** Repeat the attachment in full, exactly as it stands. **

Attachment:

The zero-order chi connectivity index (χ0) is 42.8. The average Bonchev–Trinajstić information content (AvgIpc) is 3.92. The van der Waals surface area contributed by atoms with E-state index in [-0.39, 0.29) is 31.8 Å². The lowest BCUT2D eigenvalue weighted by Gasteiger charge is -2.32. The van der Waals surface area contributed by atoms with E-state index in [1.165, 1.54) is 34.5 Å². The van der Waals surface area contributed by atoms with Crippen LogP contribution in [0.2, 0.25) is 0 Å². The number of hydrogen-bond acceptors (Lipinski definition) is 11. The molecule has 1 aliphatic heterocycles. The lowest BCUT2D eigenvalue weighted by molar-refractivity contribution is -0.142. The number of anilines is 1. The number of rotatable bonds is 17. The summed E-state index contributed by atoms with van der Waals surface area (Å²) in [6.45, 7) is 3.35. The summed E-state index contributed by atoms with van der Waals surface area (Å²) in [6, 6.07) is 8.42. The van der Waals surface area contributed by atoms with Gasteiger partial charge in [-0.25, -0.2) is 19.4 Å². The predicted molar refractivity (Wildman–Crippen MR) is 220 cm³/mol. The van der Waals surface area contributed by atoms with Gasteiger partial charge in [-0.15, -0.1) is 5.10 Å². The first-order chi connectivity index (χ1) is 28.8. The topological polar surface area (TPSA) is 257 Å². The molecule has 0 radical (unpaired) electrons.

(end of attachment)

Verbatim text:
The zero-order chi connectivity index (χ0) is 42.8. The average Bonchev–Trinajstić information content (AvgIpc) is 3.92. The van der Waals surface area contributed by atoms with E-state index in [-0.39, 0.29) is 31.8 Å². The lowest BCUT2D eigenvalue weighted by Gasteiger charge is -2.32. The van der Waals surface area contributed by atoms with E-state index in [1.165, 1.54) is 34.5 Å². The van der Waals surface area contributed by atoms with Crippen LogP contribution in [0.2, 0.25) is 0 Å². The number of hydrogen-bond acceptors (Lipinski definition) is 11. The molecule has 1 aliphatic heterocycles. The lowest BCUT2D eigenvalue weighted by molar-refractivity contribution is -0.142. The number of anilines is 1. The number of rotatable bonds is 17. The summed E-state index contributed by atoms with van der Waals surface area (Å²) in [6.45, 7) is 3.35. The summed E-state index contributed by atoms with van der Waals surface area (Å²) in [6, 6.07) is 8.42. The van der Waals surface area contributed by atoms with Gasteiger partial charge in [-0.25, -0.2) is 19.4 Å². The predicted molar refractivity (Wildman–Crippen MR) is 220 cm³/mol. The van der Waals surface area contributed by atoms with Gasteiger partial charge in [-0.15, -0.1) is 5.10 Å². The first-order chi connectivity index (χ1) is 28.8. The topological polar surface area (TPSA) is 257 Å². The molecule has 0 radical (unpaired) electrons.